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Search for new therapeutic agents against complicated obesity by reprofiling existing drugs

Final Report Summary - REPROBESITY (Search for new therapeutic agents against complicated obesity by reprofiling existing drugs)

Obesity is one of the most serious and fast-growing health problems in the European Union (EU) and a leading cause of diabetes. The main barrier for approval of an anti-obesity drug is the safety requirements that led to marketing prohibition of almost all anti-obesity drugs approved in the latest period of time such a Sibutramine or Rimonabant. This situation has led to a status on which one of the most relevant causes of morbid-mortality in humans is almost devoid of effective pharmacotherapeutic alternatives. There is an urgent need for new drugs against obesity that is reflected in the EU Seventh Framework Programme (FP7) research call for projects under the topic HEALTH-2007-2.4.3-6: Nutritional signals and the development of new diabetes / obesity therapeutic agents. This project will focus on the effects of alternative compounds which improve carbohydrate / lipid metabolism or modify body weight, and could be used in the development of new therapeutics in the treatment of hyperglycaemia and hyperlipidemia. To be successful, any research proposal has to discover novel or improved treatments in the shortest possible timeframe. The FP7 project REPROBESITY (please see online) proposed to overcome the barriers around obesity by discovering;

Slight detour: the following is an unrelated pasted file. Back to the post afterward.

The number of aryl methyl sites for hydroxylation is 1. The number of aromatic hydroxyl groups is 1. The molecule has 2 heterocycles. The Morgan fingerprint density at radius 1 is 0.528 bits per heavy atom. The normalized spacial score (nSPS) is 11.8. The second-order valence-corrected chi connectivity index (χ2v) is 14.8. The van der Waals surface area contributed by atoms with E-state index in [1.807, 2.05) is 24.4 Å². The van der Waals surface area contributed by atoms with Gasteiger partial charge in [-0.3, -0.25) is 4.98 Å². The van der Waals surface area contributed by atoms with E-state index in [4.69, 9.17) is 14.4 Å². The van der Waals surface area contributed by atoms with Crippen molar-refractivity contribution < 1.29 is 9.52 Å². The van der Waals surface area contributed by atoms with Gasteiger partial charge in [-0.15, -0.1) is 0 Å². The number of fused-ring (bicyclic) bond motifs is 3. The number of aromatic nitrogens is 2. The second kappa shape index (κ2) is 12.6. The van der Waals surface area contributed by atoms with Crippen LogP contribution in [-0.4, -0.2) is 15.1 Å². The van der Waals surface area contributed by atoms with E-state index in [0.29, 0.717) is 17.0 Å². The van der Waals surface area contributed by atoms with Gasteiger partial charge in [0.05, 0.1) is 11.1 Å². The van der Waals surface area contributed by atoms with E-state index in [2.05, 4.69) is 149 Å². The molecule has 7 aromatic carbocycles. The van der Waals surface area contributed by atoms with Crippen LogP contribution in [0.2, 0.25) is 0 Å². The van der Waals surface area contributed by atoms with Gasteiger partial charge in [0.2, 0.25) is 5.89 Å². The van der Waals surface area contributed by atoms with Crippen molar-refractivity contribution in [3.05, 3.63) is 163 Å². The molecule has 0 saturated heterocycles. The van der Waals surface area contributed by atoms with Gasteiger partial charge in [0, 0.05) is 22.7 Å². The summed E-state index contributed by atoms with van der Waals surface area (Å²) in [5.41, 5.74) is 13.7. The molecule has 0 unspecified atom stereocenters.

a) new indications of existing drugs with proven safety profiles as anti-obesity therapies. Since a relevant clinical end-point for an anti-obesity drug is its ability to reduce abdominal fat, the project has focused on approaches targeting directly abdominal fat cells. This is accomplished by a new specific technology that allows ex-vivo monitoring by flow cytometry techniques of adipose cells responses to libraries of approved drugs. This technology developed by VIVIA Biotech, is followed by target selection and pharmacological validation performed by a team of EU researchers specialised on top quality preclinical studies in obesity.
b) phenotypes and biomarkers that identify subsets of patients with safe and efficacious responses to drugs. The biomarker project intend to establish if we can obtain a way of identify the responding patients to a given therapy against obesity, since the experience with formerly approved drugs indicates that its utility is limited to a restricted set of patients. A new phenotype and/or biomarker may identify responsive patients with good safety profiles.

The work performed by the REPROBESITY consortium has allowed the following:
a) Develop for the first time an effective technique for the reprofiling of existing drugs using both, ex vivo samples of human adipose tissue and human cells engineered to express selected pharmacological targets to identify both, new drug indications and new chemical entities. This approach has allowed the filing of nine industrial patents derived of project's outcomes.
b) Develop a new technique of combinatorial cytomic biomarkers capable of identify the contribution of pathological conditions (i.e. obesity) and environmental factors (i.e. consumption of carbohydrates), to an abnormal cellular response (i.e. reactive oxygen species production, expression of the insulin receptor, expression of the glucose transporter or expression of the fatty acid transporter) that may account for the pathological consequences of obesity (i.e. metabolic syndrome, diabetes etc.).
c) Identify the pathophysiological role of biochemical signalling pathways on obesity. This information is useful to develop new therapeutic alternatives. These targets include known receptors such as GLP-1 receptor, peripheral cannabinoid CB1 receptors, ?3-adrenergic receptors, Thyroid hormone, as well as several orphan receptors, including GPR55, nuclear receptors such as PPAR receptors, and signalling pathways such as that of Sirtuin1/p53.
d) Patent and development of new chemical entities interacting with these targets, one of them, an allosteric modulator of GLP-1 receptors, being ready for clinical trials in humans.